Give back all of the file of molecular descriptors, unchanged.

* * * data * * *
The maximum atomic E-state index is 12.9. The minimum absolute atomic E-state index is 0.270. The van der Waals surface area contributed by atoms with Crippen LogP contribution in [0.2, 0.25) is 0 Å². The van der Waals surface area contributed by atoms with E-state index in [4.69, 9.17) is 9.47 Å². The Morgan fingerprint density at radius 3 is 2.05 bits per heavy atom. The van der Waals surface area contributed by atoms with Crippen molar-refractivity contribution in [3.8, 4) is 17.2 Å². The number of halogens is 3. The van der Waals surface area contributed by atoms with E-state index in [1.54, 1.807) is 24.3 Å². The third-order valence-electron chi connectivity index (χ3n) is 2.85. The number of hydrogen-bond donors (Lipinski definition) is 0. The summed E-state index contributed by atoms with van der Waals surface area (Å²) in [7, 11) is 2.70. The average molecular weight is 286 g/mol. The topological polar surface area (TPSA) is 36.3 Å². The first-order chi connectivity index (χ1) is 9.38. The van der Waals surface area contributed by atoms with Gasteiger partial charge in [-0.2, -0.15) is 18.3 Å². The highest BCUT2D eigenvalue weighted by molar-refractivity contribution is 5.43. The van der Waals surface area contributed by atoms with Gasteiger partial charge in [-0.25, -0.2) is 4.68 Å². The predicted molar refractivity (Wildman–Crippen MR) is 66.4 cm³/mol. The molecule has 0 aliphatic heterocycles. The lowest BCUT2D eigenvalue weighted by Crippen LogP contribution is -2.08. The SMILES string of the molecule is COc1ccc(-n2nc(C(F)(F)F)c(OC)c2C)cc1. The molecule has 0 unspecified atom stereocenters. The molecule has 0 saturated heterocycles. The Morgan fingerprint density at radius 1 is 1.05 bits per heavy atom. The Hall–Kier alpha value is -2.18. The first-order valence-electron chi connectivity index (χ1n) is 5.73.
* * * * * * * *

The maximum atomic E-state index is 12.9. The minimum absolute atomic E-state index is 0.270. The van der Waals surface area contributed by atoms with Crippen LogP contribution in [0.2, 0.25) is 0 Å². The van der Waals surface area contributed by atoms with E-state index in [4.69, 9.17) is 9.47 Å². The Morgan fingerprint density at radius 3 is 2.05 bits per heavy atom. The van der Waals surface area contributed by atoms with Crippen molar-refractivity contribution in [3.8, 4) is 17.2 Å². The number of halogens is 3. The van der Waals surface area contributed by atoms with E-state index in [1.54, 1.807) is 24.3 Å². The third-order valence-electron chi connectivity index (χ3n) is 2.85. The number of hydrogen-bond donors (Lipinski definition) is 0. The summed E-state index contributed by atoms with van der Waals surface area (Å²) in [7, 11) is 2.70. The average molecular weight is 286 g/mol. The topological polar surface area (TPSA) is 36.3 Å². The first-order chi connectivity index (χ1) is 9.38. The van der Waals surface area contributed by atoms with Gasteiger partial charge in [-0.2, -0.15) is 18.3 Å². The highest BCUT2D eigenvalue weighted by molar-refractivity contribution is 5.43. The van der Waals surface area contributed by atoms with Gasteiger partial charge in [-0.25, -0.2) is 4.68 Å². The predicted molar refractivity (Wildman–Crippen MR) is 66.4 cm³/mol. The molecule has 0 aliphatic heterocycles. The lowest BCUT2D eigenvalue weighted by Crippen LogP contribution is -2.08. The SMILES string of the molecule is COc1ccc(-n2nc(C(F)(F)F)c(OC)c2C)cc1. The molecule has 0 unspecified atom stereocenters. The molecule has 0 saturated heterocycles. The Morgan fingerprint density at radius 1 is 1.05 bits per heavy atom. The Hall–Kier alpha value is -2.18. The first-order valence-electron chi connectivity index (χ1n) is 5.73.